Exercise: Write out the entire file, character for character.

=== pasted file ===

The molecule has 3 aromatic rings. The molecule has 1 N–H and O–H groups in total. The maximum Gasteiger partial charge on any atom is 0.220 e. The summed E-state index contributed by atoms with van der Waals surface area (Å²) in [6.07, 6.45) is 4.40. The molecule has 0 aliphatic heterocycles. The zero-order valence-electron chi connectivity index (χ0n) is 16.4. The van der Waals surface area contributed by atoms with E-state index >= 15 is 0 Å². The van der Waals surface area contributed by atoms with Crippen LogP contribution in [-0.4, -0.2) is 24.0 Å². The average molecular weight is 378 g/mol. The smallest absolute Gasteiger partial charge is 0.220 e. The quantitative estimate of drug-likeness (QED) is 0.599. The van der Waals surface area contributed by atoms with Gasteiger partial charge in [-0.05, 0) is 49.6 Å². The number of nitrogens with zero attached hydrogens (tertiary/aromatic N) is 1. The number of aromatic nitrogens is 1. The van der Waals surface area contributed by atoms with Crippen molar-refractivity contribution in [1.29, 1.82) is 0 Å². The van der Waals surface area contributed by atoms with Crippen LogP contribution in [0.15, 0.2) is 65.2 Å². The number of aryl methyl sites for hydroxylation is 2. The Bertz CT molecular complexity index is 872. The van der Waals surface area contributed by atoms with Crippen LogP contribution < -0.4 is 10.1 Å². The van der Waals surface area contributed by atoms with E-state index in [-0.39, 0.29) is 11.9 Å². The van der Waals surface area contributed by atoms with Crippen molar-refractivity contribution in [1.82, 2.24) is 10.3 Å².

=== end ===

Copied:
The molecule has 3 aromatic rings. The molecule has 1 N–H and O–H groups in total. The maximum Gasteiger partial charge on any atom is 0.220 e. The summed E-state index contributed by atoms with van der Waals surface area (Å²) in [6.07, 6.45) is 4.40. The molecule has 0 aliphatic heterocycles. The zero-order valence-electron chi connectivity index (χ0n) is 16.4. The van der Waals surface area contributed by atoms with E-state index >= 15 is 0 Å². The van der Waals surface area contributed by atoms with Crippen LogP contribution in [-0.4, -0.2) is 24.0 Å². The average molecular weight is 378 g/mol. The smallest absolute Gasteiger partial charge is 0.220 e. The quantitative estimate of drug-likeness (QED) is 0.599. The van der Waals surface area contributed by atoms with Gasteiger partial charge in [-0.05, 0) is 49.6 Å². The number of nitrogens with zero attached hydrogens (tertiary/aromatic N) is 1. The number of aromatic nitrogens is 1. The van der Waals surface area contributed by atoms with Crippen molar-refractivity contribution in [1.29, 1.82) is 0 Å². The van der Waals surface area contributed by atoms with Crippen LogP contribution in [0.15, 0.2) is 65.2 Å². The number of aryl methyl sites for hydroxylation is 2. The Bertz CT molecular complexity index is 872. The van der Waals surface area contributed by atoms with Crippen LogP contribution < -0.4 is 10.1 Å². The van der Waals surface area contributed by atoms with E-state index in [-0.39, 0.29) is 11.9 Å². The van der Waals surface area contributed by atoms with Crippen molar-refractivity contribution in [1.82, 2.24) is 10.3 Å².